One of the biggest regrets I have is not joining the military. I grew up hearing stories from my uncles about fighting in the Pacific and European campaigns during World War II. My Dad was in the Air Force during the Korean War and my older brother joined the Navy right after graduation.

I graduated from High School in 1991 – Many of my friends went to Desert Storm. I should have been there too.

I chose college – for better or worse – it’s my regret.

What’s yours? We all have them, but somehow we think we’re the only ones.


Regret is the second most frequently mentioned emotion in the daily lives of people. It’s a feeling of sadness about something done wrong or about a mistake that you have made. Regret is often experienced as a wish that it could have been different and better somehow.

The table of regret is big…everyone has regrets.

I should have said….

I shouldn’t have said….

I should have done…

I shouldn’t have done….

I should have attended …

I shouldn’t have attended….


Diet- Courtney Ferreira, a licensed dietitian nutritionist says, “It can feel like that feeling in the pit of your stomach like you did something terrible. It can feel as bad as waking up after a regretful night of drinking, or the feeling you get when you tell a white lie, or treat a loved one badly. It is dread. It is despair. But it’s just about food.” She calls it food regret and many of us feel it after the holiday or weekend binge. It’s real.

Career- How many of us look back over the last 5 or 10 years of our lives and wonder how we ended up in such a boring job? What if we had followed our passions? What if we had partnered with that guy in college who owns his own business now?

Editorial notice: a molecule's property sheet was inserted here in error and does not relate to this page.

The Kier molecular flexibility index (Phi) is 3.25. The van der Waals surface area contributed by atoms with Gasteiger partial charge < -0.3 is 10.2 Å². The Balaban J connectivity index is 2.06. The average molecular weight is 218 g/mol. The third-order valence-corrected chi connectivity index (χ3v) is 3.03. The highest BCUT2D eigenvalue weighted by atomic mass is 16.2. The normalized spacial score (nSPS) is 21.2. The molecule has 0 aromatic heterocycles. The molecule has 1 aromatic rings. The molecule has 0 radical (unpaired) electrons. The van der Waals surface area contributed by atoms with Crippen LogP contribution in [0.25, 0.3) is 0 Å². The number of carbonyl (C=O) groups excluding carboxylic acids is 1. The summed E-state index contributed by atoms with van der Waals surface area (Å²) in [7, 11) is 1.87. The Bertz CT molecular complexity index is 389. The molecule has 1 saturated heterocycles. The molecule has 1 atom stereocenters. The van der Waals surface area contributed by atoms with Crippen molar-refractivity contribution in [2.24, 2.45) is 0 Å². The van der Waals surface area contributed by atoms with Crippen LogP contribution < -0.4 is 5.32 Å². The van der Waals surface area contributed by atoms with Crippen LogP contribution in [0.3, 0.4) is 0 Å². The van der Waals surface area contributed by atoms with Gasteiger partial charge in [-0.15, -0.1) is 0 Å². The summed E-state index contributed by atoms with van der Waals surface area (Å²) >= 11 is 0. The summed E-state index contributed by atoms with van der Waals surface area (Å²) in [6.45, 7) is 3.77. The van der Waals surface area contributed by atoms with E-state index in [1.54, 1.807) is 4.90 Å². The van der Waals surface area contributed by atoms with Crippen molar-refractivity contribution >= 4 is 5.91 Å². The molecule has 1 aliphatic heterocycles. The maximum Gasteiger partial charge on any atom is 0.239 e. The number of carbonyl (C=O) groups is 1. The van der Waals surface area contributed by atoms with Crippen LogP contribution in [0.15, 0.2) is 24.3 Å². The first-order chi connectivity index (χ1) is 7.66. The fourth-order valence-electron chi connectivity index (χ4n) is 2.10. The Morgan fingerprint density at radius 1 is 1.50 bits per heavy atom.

Relationships- This one is dangerous, but one so many of us deal with. Do you regret going back to her apartment? Perhaps you regret wasting the last 7 years with a guy that just won’t commit to marriage. Maybe you regret not asking for her number at the party. Or perhaps you regret not asking her to marry you.

Laughter- Never regret laughter. It’s medicine for the soul, but all to often neglected by a serious and overly busy life. Laugh with your kids, laugh with your spouse, laugh with your friends, and most importantly – laugh at yourself.

One of the biggest regrets people have is that they lived life too seriously. Roy T. Bennet once said, “Don’t waste your time in anger, regrets, worries, and grudges. Life is too short to be unhappy.”

Risk-taking- I’ve never met a person that regretted taking a risk- they all regretted playing is too safe. Safety is for children, and even then is mostly an illusion created by parents. Helen Keller once said, “Security is mostly a superstition. Life is either a daring adventure or nothing.”

Saving/investing- A new study released by the National Bureau of Economic Research found that most people regret their saving choices. Most of the respondents, 84%, felt they’d saved enough to meet their current needs and 53% believed they had enough or “just enough” for their current needs too. And yet their savings was still not high enough to avoid regret and feel secure. The respondents, on average, think there’s a 59% chance they will run out of money and many worry about the viability of Social Security and Medicare. Are you saving enough or will you outlive your money?